For nearly 20 years, the Oticon Summer Camp has provided graduate students in audiology with the opportunity to learn from and network with leading researchers, experienced practitioners, Oticon staff, and other new hearing care professionals. Oticon has announced that in August 2015, 108 future professionals from 45 schools representing a cross-section of US universities traveled to Keystone, Colorado for a week-long series of lectures and workshops designed to supplement and complement education from audiology programs at universities.
As university curriculum has evolved, the Oticon Summer Camp has adjusted its focus to continue to bring relevant, practical professional world knowledge and insights that students may have limited access to in academic or preceptor settings.
”When we started the Oticon Summer Camp, we focused on educating students on advanced hearing device technology, something that was not covered as comprehensively at universities in the late 1990s,” said Don Schum, PhD, Oticon’s vice president of audiology and professional relations, and the developer of the US summer camp program. ”Today, the quality of education in hearing device technology has dramatically improved at the university level. That change has enabled us to shift our focus to three areas that we believe will help prepare students to successfully enter professional life: patient interaction, professional development, and life in private practice.”
A team of audiologists from a variety of practice settings joined with Oticon staff to introduce students to the latest findings in patient counseling, education, and engagement. The group looked at the ways in which social interaction patterns change as adults grow older and how changing communication needs may impact the way people want to use their hearing. “This is important information for an audiologist to understand when patients are considering hearing amplification,” Schum noted.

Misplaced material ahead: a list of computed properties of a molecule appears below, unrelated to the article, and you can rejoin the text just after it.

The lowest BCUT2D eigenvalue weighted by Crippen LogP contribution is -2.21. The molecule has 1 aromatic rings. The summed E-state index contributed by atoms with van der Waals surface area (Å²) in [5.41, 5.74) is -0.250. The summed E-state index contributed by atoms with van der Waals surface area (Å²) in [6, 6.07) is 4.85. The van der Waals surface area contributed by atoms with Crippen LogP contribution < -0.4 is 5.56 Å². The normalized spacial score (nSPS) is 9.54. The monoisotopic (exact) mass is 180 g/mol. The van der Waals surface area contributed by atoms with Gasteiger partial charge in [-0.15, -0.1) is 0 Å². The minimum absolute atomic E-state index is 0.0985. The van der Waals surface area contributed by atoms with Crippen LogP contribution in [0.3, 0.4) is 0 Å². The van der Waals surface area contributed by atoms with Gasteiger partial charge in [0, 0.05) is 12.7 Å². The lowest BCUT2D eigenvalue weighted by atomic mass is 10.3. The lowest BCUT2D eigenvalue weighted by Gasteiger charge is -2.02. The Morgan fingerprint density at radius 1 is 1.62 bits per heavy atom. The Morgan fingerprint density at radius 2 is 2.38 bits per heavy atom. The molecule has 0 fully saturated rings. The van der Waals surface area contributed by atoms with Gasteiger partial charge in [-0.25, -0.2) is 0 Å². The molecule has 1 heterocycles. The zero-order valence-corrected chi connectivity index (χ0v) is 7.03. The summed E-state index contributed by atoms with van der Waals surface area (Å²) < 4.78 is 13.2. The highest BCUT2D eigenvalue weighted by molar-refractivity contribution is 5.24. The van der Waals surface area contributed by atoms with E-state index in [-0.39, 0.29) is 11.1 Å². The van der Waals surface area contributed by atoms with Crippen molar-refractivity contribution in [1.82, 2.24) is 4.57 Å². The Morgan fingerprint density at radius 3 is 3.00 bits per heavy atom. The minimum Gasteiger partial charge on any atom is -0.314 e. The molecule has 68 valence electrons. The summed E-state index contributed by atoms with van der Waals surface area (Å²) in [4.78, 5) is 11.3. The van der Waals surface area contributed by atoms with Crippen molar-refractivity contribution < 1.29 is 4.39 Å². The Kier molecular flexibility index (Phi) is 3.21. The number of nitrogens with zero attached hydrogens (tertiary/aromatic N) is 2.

In sessions devoted to professional development, experienced practitioners helped students to anticipate what they might expect in different clinical settings, including job responsibilities, salary, and benefits and availability. Students gained hands-on experience in interviewing, resume preparation, and other issues related to the search for a first job.
Hearing care professionals who have started their own practices led sessions and informal discussion on life in private practice, providing students with both practical advice and encouragement.
“We have a strong belief as a company in the value of independent private practice to bring high quality care to patients,” said Schum. “The idea that relatively new audiologists would go into private practice is becoming a more accepted career choice, and more and more students are interested in the option of setting up a private practice.”
The Oticon Summer Camp experience also gives participants an opportunity to begin establishing their own professional networks.
“Helping new audiologists appreciate the value of professional collaboration through knowledge-sharing events is one of the many rewarding aspects of our summer camp program,” said Schum.
For more information about Oticon Summer Camp programs, contact Randi R. Pogash, AuD, at [email protected].